of Analytical Methods NMAM 5th Edition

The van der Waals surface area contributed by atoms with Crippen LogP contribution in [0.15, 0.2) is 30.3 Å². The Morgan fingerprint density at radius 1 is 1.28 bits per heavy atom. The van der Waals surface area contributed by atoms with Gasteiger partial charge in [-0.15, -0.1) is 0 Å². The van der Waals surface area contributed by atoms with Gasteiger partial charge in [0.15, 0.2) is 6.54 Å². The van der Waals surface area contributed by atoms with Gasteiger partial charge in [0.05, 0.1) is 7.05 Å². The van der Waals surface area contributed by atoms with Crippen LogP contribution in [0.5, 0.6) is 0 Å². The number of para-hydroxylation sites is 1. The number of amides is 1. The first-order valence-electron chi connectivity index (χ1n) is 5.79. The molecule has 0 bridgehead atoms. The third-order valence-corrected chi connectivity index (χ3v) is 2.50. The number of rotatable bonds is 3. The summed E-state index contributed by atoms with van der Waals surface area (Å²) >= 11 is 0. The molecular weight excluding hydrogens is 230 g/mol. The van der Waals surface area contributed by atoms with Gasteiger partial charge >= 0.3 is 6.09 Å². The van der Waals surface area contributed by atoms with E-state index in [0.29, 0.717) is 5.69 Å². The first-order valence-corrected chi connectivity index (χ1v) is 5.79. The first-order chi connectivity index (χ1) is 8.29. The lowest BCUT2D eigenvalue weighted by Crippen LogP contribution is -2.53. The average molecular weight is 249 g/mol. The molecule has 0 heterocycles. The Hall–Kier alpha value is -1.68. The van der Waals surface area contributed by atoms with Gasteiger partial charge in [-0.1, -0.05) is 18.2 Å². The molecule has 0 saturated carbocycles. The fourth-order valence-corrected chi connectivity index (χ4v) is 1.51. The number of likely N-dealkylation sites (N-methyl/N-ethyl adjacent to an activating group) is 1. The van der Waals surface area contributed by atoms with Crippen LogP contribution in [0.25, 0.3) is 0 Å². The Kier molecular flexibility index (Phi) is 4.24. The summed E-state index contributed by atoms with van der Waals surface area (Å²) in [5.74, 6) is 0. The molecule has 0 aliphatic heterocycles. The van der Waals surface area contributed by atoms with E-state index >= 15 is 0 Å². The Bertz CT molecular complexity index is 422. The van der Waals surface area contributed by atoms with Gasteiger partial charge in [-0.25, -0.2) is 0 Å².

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Sampling and Characterization of Bioaerosols,1 Introduction. Bioaerosols are airborne particles that originate from biological sources including animals. plants fungi bacteria protozoa and viruses Examples of bioaerosols encountered in. occupational environments include plant pollen algae fungal spores bacteria such as. actinomycetes droplets produced during coughing and sneezing that may contain bacteria. and viruses dust containing insect excreta animal dander and fragments derived from each. of these sources Bioaerosols are ubiquitous and can be isolated from indoor outdoor and. occupational environments using a variety of methods that either enumerate viable or a. collection of viable and non viable bioaerosols Photomicrographs of example viral bacterial. fungal and plant bioaerosols are presented in Figure 1. Bioaerosol monitoring is a rapidly emerging area of industrial hygiene due to the improved. analysis methods such as polymerase chain reaction PCR and the impact that occupational. exposures may have on worker respiratory health particularly in microbial contaminated. environments Eduard et al 2012 Environment Agency 2009 Haig et al 2016 Hung et al. 2005 Macher 1999 Morey 2007 Nazaroff 2016 Some human diseases encountered in. healthcare settings such as measles and tuberculosis can be spread by bioaerosols containing. infectious microorganisms Ijaz et al 2016 Jones and Brosseau 2015 Soil saprophytic fungi. such as Coccidioides immitis can be aerosolized during occupational disturbance activities. and if inhaled can result in an acute pulmonary infection Das et al 2012 Wilken et al 2014. Wilken et al 2015 The measurement of these bioaerosols in industrial hygiene includes the. measurement of viable culturable and non culturable and nonviable bioaerosols in indoor. settings e g industrial office education and residential buildings industrial facilities e g. biotechnology composting waste disposal manufacturing textile and food processing and. outdoor environments e g farms feed lots and general air quality Monitoring for. bioaerosols in the occupational environment is one of the many tools the industrial hygienist. uses in the assessment of indoor air quality infectious disease outbreaks agricultural. exposures and industrial health, Bioaerosol monitoring may be appropriate during workplace health and exposure. assessments epidemiological investigations research studies or in situations deemed. appropriate by an occupational physician or immunologist Sampling can also be used to. evaluate occupational environments before and after mitigation of microbial contaminants. When investigating bioaerosols as a possible source of workplace exposures and health issues. bioaerosol sampling should be part of an integrated assessment of work conditions This. should also include examining heating ventilation and air conditioning HVAC systems. checking for water infiltration and moisture control evaluating microbial contamination in. evaporative cooling systems metal working fluids and waste water evaluating possible. NIOSH Manual of Analytical Methods 5th Edition Chapter BA March 2017 Page BA 2 of BA 115. Sampling and Characterization of Bioaerosols, internal and external sources of bioaerosols and other measures Macher 1999 In general if. visible growth or contamination microbial growth on floors walls or ceilings or in the. HVAC system is observed this normally should be mitigated first before indoor bioaerosol. sampling is conducted If personnel remain symptomatic after remediation air sampling may. be appropriate but the industrial hygienist should be aware that false negative results are. possible and should be interpreted with caution, The industrial hygienist has a variety of tools and methodologies available to conduct an. environmental survey ASTM 2014a Flannigan et al 2011 Hung et al 2005 However many. of these approaches have lacked standardization and this has made the interpretation and. comparison between studies challenging Flannigan et al 2011 In 2005 the American. Industrial Hygiene Association AIHA published the second edition of the Field Guide for. the Determination of Biological Contaminants in Environmental Samples Hung et al 2005. This reference provides the industrial hygienist access to the most up to date methods to. detect and quantify bioaerosols in the environment and covers methods of how to conduct a. survey sample bioaerosols and interpret the collected data Hung et al 2005 Similarly other. reference sources have been published by Flannigan et al 2011 and the American. Conference of Governmental Industrial Hygienists ACGIH Macher 1999 that extensively. outline available methods to analyze collected bioaerosols as well as strategies to conduct an. environmental survey ASTM International has issued a wide range of standards on indoor air. quality including assessment of fungal growth and collection of bioaerosols and a guide to. developing an air sampling strategy ASTM 2009 ASTM 2014a ASTM 2014b ASTM 2014d. The European Committee for Standardization has also published standards on sampling for. bioaerosols and related topics CEN 2000 CEN 2003 CEN 2004 The sections presented. below provide a very broad overview of the viable and non viable methods available to detect. bioaerosol sources that are described in the references listed above. NIOSH Manual of Analytical Methods 5th Edition Chapter BA March 2017 Page BA 3 of BA 115. Sampling and Characterization of Bioaerosols, Figure 1 Photomicrographs of acellular prokaryotic and eukaryotic microorganisms that can.